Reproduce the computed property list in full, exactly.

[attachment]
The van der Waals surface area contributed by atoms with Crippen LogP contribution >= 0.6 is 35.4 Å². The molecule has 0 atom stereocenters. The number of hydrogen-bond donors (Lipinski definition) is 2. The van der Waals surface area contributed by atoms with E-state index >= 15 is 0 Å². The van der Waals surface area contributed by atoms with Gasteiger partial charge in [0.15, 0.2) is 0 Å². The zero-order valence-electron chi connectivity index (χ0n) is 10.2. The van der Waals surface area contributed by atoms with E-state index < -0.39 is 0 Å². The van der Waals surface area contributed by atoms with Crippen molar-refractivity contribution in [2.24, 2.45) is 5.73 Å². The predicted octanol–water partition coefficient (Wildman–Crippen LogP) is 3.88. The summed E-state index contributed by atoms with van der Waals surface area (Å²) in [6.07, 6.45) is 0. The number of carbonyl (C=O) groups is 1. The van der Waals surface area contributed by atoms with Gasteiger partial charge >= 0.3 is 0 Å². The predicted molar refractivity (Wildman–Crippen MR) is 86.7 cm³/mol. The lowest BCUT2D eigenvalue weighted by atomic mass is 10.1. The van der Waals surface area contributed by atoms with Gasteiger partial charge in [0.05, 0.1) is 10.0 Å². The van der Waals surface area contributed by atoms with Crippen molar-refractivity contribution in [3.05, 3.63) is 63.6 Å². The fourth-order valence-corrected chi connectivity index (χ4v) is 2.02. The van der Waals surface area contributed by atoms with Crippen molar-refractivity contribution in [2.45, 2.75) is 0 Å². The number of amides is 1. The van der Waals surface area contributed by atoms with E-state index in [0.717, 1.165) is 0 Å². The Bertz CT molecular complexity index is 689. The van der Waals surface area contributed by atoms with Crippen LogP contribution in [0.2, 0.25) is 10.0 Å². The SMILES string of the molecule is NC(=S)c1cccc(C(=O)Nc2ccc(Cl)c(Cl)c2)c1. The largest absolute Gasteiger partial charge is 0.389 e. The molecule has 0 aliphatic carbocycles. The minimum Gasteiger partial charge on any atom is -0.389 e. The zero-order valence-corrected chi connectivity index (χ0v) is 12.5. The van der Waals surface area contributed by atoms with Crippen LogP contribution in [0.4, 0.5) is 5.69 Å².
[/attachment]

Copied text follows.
The van der Waals surface area contributed by atoms with Crippen LogP contribution >= 0.6 is 35.4 Å². The molecule has 0 atom stereocenters. The number of hydrogen-bond donors (Lipinski definition) is 2. The van der Waals surface area contributed by atoms with E-state index >= 15 is 0 Å². The van der Waals surface area contributed by atoms with Gasteiger partial charge in [0.15, 0.2) is 0 Å². The zero-order valence-electron chi connectivity index (χ0n) is 10.2. The van der Waals surface area contributed by atoms with E-state index < -0.39 is 0 Å². The van der Waals surface area contributed by atoms with Crippen molar-refractivity contribution in [2.24, 2.45) is 5.73 Å². The predicted octanol–water partition coefficient (Wildman–Crippen LogP) is 3.88. The summed E-state index contributed by atoms with van der Waals surface area (Å²) in [6.07, 6.45) is 0. The number of carbonyl (C=O) groups is 1. The van der Waals surface area contributed by atoms with Gasteiger partial charge >= 0.3 is 0 Å². The predicted molar refractivity (Wildman–Crippen MR) is 86.7 cm³/mol. The lowest BCUT2D eigenvalue weighted by atomic mass is 10.1. The van der Waals surface area contributed by atoms with Gasteiger partial charge in [0.05, 0.1) is 10.0 Å². The van der Waals surface area contributed by atoms with Crippen molar-refractivity contribution in [3.05, 3.63) is 63.6 Å². The fourth-order valence-corrected chi connectivity index (χ4v) is 2.02. The van der Waals surface area contributed by atoms with Crippen molar-refractivity contribution in [2.45, 2.75) is 0 Å². The number of amides is 1. The van der Waals surface area contributed by atoms with E-state index in [0.717, 1.165) is 0 Å². The Bertz CT molecular complexity index is 689. The van der Waals surface area contributed by atoms with Crippen LogP contribution in [0.2, 0.25) is 10.0 Å². The SMILES string of the molecule is NC(=S)c1cccc(C(=O)Nc2ccc(Cl)c(Cl)c2)c1. The largest absolute Gasteiger partial charge is 0.389 e. The molecule has 0 aliphatic carbocycles. The minimum Gasteiger partial charge on any atom is -0.389 e. The zero-order valence-corrected chi connectivity index (χ0v) is 12.5. The van der Waals surface area contributed by atoms with Crippen LogP contribution in [0.4, 0.5) is 5.69 Å².